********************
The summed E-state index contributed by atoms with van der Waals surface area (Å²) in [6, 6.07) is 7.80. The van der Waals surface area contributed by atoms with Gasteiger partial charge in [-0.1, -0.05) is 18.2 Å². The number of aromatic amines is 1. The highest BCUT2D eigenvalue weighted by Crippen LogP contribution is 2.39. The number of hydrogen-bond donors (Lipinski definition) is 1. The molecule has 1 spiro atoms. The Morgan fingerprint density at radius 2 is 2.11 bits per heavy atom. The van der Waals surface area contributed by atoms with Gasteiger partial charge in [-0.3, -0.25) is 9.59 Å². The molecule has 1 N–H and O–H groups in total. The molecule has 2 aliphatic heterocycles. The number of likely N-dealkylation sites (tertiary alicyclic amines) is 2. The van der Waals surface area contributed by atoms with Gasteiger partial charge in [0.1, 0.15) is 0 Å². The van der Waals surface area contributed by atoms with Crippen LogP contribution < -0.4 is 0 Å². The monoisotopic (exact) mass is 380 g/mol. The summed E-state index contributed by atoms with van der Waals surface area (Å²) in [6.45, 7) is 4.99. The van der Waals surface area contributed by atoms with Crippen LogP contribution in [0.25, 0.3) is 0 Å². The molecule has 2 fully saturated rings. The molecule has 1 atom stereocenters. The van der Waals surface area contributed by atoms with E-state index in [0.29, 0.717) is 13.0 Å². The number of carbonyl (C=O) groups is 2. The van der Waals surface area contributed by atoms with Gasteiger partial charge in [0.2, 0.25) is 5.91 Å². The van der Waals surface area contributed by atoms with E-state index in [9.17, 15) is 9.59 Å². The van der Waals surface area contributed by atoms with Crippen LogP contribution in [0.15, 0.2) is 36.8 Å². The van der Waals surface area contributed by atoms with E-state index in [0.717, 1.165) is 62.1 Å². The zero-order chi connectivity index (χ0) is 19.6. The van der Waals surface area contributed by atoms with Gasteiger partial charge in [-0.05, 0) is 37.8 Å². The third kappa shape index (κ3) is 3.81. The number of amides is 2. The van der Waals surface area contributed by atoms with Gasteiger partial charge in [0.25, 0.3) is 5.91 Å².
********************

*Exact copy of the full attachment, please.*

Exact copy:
The summed E-state index contributed by atoms with van der Waals surface area (Å²) in [6, 6.07) is 7.80. The van der Waals surface area contributed by atoms with Gasteiger partial charge in [-0.1, -0.05) is 18.2 Å². The number of aromatic amines is 1. The highest BCUT2D eigenvalue weighted by Crippen LogP contribution is 2.39. The number of hydrogen-bond donors (Lipinski definition) is 1. The molecule has 1 spiro atoms. The Morgan fingerprint density at radius 2 is 2.11 bits per heavy atom. The van der Waals surface area contributed by atoms with Gasteiger partial charge in [-0.3, -0.25) is 9.59 Å². The molecule has 1 N–H and O–H groups in total. The molecule has 2 aliphatic heterocycles. The number of likely N-dealkylation sites (tertiary alicyclic amines) is 2. The van der Waals surface area contributed by atoms with Gasteiger partial charge in [0.1, 0.15) is 0 Å². The van der Waals surface area contributed by atoms with Crippen LogP contribution < -0.4 is 0 Å². The monoisotopic (exact) mass is 380 g/mol. The summed E-state index contributed by atoms with van der Waals surface area (Å²) in [6.45, 7) is 4.99. The van der Waals surface area contributed by atoms with Crippen LogP contribution in [0.25, 0.3) is 0 Å². The molecule has 2 fully saturated rings. The molecule has 1 atom stereocenters. The van der Waals surface area contributed by atoms with E-state index in [0.29, 0.717) is 13.0 Å². The number of carbonyl (C=O) groups is 2. The van der Waals surface area contributed by atoms with Gasteiger partial charge in [0.2, 0.25) is 5.91 Å². The van der Waals surface area contributed by atoms with E-state index in [9.17, 15) is 9.59 Å². The van der Waals surface area contributed by atoms with Crippen LogP contribution in [0.15, 0.2) is 36.8 Å². The van der Waals surface area contributed by atoms with E-state index in [0.717, 1.165) is 62.1 Å². The zero-order chi connectivity index (χ0) is 19.6. The van der Waals surface area contributed by atoms with Gasteiger partial charge in [-0.05, 0) is 37.8 Å². The third kappa shape index (κ3) is 3.81. The number of amides is 2. The van der Waals surface area contributed by atoms with Gasteiger partial charge in [0.25, 0.3) is 5.91 Å².